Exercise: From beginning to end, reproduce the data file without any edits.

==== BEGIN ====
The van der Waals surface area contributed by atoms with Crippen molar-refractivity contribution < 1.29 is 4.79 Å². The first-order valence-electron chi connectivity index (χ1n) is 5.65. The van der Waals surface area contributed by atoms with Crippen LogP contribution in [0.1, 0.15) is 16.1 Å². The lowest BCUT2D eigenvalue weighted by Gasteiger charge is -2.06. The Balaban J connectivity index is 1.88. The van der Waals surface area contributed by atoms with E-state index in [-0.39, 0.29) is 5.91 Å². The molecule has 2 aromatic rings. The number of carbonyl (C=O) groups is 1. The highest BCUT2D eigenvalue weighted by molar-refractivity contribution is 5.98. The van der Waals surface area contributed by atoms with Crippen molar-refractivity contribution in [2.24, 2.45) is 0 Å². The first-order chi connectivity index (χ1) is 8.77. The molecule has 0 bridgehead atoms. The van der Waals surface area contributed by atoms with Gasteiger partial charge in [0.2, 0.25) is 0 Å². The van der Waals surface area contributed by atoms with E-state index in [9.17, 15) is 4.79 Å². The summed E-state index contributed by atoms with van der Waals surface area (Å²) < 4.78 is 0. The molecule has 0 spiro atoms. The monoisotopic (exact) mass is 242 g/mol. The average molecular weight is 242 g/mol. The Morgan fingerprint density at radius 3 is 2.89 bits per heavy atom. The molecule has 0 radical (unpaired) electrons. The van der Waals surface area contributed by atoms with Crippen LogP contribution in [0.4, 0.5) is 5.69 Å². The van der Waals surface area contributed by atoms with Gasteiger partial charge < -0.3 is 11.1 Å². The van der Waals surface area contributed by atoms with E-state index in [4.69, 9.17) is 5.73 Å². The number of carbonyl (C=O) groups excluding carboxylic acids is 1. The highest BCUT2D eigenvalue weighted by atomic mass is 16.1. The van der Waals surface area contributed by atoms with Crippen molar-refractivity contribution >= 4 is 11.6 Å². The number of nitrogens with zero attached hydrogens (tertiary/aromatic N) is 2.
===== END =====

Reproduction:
The van der Waals surface area contributed by atoms with Crippen molar-refractivity contribution < 1.29 is 4.79 Å². The first-order valence-electron chi connectivity index (χ1n) is 5.65. The van der Waals surface area contributed by atoms with Crippen LogP contribution in [0.1, 0.15) is 16.1 Å². The lowest BCUT2D eigenvalue weighted by Gasteiger charge is -2.06. The Balaban J connectivity index is 1.88. The van der Waals surface area contributed by atoms with E-state index in [-0.39, 0.29) is 5.91 Å². The molecule has 2 aromatic rings. The number of carbonyl (C=O) groups is 1. The highest BCUT2D eigenvalue weighted by molar-refractivity contribution is 5.98. The van der Waals surface area contributed by atoms with Crippen molar-refractivity contribution in [2.24, 2.45) is 0 Å². The first-order chi connectivity index (χ1) is 8.77. The molecule has 0 bridgehead atoms. The van der Waals surface area contributed by atoms with Gasteiger partial charge in [0.2, 0.25) is 0 Å². The van der Waals surface area contributed by atoms with E-state index in [9.17, 15) is 4.79 Å². The summed E-state index contributed by atoms with van der Waals surface area (Å²) < 4.78 is 0. The molecule has 0 spiro atoms. The monoisotopic (exact) mass is 242 g/mol. The average molecular weight is 242 g/mol. The Morgan fingerprint density at radius 3 is 2.89 bits per heavy atom. The molecule has 0 radical (unpaired) electrons. The van der Waals surface area contributed by atoms with Crippen LogP contribution in [0.4, 0.5) is 5.69 Å². The van der Waals surface area contributed by atoms with Gasteiger partial charge < -0.3 is 11.1 Å². The van der Waals surface area contributed by atoms with E-state index in [4.69, 9.17) is 5.73 Å². The number of carbonyl (C=O) groups excluding carboxylic acids is 1. The highest BCUT2D eigenvalue weighted by atomic mass is 16.1. The van der Waals surface area contributed by atoms with Crippen molar-refractivity contribution >= 4 is 11.6 Å². The number of nitrogens with zero attached hydrogens (tertiary/aromatic N) is 2.